Once renowned for her Senegalese twists, the Congresswoman representing Massachusetts's 7th district lost her last locks of her hair on the eve of Dec. 17, 2019, just a day before the impeachment of President Donald Trump began.
So, why is Ayanna Pressley bald?
"This is my official public revealing. I've only been bald in the privacy of my home and in the company of close friends," Rep. Pressley explained in an exclusive interview with The Root.
"About four-five years ago, I decided to get Senegalese twists all the way down to my waist. [...] I felt like I met myself fully for the first time. [...] I [...] looked in the mirror and I said, 'Oh, there I am.' And it felt good," she added.
"What started out as a transitional hair style ultimately became a statement and something that I was very intentional about. I was very aware that this hair style [...] would be interpreted by some as a political statement that was militant," she said.
Rep. Pressley's hair first started falling out in the fall of 2019. By December that year, the condition became more and move evolved, leaving her with no choice but to start testing out different wigs.
As she emphasized in a previous interview with Rolling Stone, the unexpected change had a political and a personal taint. Rep. Pressley went bald around the same time the impeachment of President Trump began.
The health crisis came just a few months after her mentor, former U.S. Representative Elijah Cummings, passed away. She was spending more and more time thinking about her late mother, tenancy rights activist Sandra Pressley, who died in July 2011.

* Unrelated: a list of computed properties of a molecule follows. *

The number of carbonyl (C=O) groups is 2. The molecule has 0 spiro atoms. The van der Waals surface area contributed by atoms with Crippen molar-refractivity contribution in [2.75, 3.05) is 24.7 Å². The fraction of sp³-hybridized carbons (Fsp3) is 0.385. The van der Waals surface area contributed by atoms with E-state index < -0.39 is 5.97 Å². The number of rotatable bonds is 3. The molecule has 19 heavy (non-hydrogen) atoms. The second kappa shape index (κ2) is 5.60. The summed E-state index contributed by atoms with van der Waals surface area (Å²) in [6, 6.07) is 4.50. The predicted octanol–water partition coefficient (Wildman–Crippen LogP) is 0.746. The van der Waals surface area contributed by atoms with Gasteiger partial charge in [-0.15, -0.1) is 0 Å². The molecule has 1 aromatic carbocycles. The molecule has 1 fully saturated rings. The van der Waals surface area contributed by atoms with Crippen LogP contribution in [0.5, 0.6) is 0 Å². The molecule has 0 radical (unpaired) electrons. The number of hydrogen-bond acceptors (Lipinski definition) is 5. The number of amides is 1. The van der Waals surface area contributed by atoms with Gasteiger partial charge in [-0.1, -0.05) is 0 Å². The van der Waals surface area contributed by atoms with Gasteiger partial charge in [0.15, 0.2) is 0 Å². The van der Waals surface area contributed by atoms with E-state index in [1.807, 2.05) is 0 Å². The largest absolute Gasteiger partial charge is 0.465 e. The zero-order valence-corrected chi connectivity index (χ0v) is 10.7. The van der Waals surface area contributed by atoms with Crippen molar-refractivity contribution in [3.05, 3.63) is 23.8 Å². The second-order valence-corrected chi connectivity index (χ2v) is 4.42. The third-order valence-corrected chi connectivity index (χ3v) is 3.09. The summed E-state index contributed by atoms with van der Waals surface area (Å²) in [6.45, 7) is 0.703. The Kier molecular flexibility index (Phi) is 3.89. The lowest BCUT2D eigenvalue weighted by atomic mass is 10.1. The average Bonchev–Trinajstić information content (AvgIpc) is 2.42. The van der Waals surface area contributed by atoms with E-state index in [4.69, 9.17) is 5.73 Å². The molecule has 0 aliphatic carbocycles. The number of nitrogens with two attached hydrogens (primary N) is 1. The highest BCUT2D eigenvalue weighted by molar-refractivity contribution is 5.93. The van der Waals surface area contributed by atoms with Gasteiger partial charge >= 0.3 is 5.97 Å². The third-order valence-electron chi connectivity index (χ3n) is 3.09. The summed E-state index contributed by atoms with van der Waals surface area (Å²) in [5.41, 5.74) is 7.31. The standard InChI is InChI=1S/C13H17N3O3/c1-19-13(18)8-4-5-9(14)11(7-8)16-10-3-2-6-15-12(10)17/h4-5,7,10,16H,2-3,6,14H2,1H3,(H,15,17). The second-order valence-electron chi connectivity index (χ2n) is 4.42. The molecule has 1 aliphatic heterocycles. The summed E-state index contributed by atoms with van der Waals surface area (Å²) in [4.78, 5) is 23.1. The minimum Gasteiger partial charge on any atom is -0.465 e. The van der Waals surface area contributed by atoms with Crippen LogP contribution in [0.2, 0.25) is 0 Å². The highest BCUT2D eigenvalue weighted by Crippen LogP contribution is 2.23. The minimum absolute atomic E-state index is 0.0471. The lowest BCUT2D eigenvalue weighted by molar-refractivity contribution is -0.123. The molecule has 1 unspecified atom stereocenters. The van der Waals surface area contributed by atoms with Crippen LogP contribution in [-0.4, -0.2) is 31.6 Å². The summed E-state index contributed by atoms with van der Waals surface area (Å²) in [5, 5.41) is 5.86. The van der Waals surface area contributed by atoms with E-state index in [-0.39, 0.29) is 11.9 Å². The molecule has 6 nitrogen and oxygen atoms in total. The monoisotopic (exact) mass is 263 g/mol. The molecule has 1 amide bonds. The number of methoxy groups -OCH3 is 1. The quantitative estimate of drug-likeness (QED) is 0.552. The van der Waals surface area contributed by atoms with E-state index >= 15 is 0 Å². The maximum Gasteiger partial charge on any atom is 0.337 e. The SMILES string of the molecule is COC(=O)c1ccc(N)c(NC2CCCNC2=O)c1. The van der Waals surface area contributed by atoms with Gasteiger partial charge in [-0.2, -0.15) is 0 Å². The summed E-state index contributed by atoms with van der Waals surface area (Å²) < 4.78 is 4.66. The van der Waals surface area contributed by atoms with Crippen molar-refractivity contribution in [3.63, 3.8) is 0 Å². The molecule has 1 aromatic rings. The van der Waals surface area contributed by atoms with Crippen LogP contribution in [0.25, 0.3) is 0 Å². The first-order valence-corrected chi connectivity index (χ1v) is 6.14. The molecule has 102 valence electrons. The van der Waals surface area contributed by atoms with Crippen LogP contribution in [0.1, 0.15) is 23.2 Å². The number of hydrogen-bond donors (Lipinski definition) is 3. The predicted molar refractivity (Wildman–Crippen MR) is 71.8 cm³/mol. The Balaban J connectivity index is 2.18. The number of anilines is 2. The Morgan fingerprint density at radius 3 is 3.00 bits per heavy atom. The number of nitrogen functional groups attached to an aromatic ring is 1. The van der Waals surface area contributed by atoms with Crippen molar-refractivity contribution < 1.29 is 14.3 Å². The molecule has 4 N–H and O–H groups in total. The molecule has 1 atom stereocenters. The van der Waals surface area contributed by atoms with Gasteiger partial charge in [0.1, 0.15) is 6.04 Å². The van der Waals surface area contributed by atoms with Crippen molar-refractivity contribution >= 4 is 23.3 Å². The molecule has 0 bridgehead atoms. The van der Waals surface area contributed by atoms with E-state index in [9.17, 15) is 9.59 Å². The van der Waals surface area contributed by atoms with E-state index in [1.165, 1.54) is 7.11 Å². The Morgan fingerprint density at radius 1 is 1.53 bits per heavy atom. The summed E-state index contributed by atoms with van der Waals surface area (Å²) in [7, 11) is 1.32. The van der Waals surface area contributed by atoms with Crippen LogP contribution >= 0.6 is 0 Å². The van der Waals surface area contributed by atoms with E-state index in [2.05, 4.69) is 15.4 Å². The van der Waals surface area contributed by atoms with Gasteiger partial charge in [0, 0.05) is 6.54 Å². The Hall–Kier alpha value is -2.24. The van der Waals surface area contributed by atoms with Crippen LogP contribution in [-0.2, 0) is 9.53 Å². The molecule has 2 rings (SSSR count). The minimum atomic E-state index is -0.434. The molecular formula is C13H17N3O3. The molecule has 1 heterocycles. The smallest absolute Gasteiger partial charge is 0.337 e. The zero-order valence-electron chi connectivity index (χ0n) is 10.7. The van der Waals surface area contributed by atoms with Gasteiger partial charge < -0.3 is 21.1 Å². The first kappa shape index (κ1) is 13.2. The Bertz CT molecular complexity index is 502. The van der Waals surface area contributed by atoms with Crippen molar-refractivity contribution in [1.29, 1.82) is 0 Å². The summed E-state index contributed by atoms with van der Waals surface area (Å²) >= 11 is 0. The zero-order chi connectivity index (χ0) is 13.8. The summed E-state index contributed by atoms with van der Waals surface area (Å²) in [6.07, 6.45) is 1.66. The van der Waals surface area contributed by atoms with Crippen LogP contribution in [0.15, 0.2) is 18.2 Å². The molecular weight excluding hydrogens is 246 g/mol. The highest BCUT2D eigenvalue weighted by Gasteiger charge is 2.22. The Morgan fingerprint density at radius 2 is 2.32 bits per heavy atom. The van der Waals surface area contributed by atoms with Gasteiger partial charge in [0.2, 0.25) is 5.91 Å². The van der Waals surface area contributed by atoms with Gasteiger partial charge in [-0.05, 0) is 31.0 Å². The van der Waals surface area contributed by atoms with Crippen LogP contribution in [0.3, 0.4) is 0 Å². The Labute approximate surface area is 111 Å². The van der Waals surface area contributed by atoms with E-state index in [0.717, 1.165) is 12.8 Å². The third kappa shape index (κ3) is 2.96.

"I was missing her. I was mourning my hair. I was mourning the state of our democracy. I was mourning my mentor, Chairman Elijah Cummings," Rep. Pressley told Rolling Stone.
About one-third of Black women are affected by a specific type of alopecia known as traction alopecia, a 2018 study published by the Clinical, Cosmetic and Investigational Dermatology shows.
As a leaflet by the British Association of Dermatologists prompts, women who prefer hairstyles that involve pulling the hair too tightly at the roots are more likely to show symptoms.
Those who prefer tighter ponytails or buns, weaves, braids, or hair extensions are more likely to develop traction alopecia at some point in their lives.
However, the risks of experiencing symptoms dramatically increases among those who rely on certain chemical relaxation procedures and those who continue wearing the same hairstyle for prolonged time.
Braids should be removed every three months, while extensions and weaves can only stay on the head for up to eight weeks, an article by Johns Hopkins Medicine warns.
Looser braids or dreadlocks can also help prevent the condition, while the use of heat styling products such as hair dryers, flat irons, or curling irons should be avoided.
Unlike traction alopecia, alopecia areata is an autoimmune disease that can develop regardless of external factors.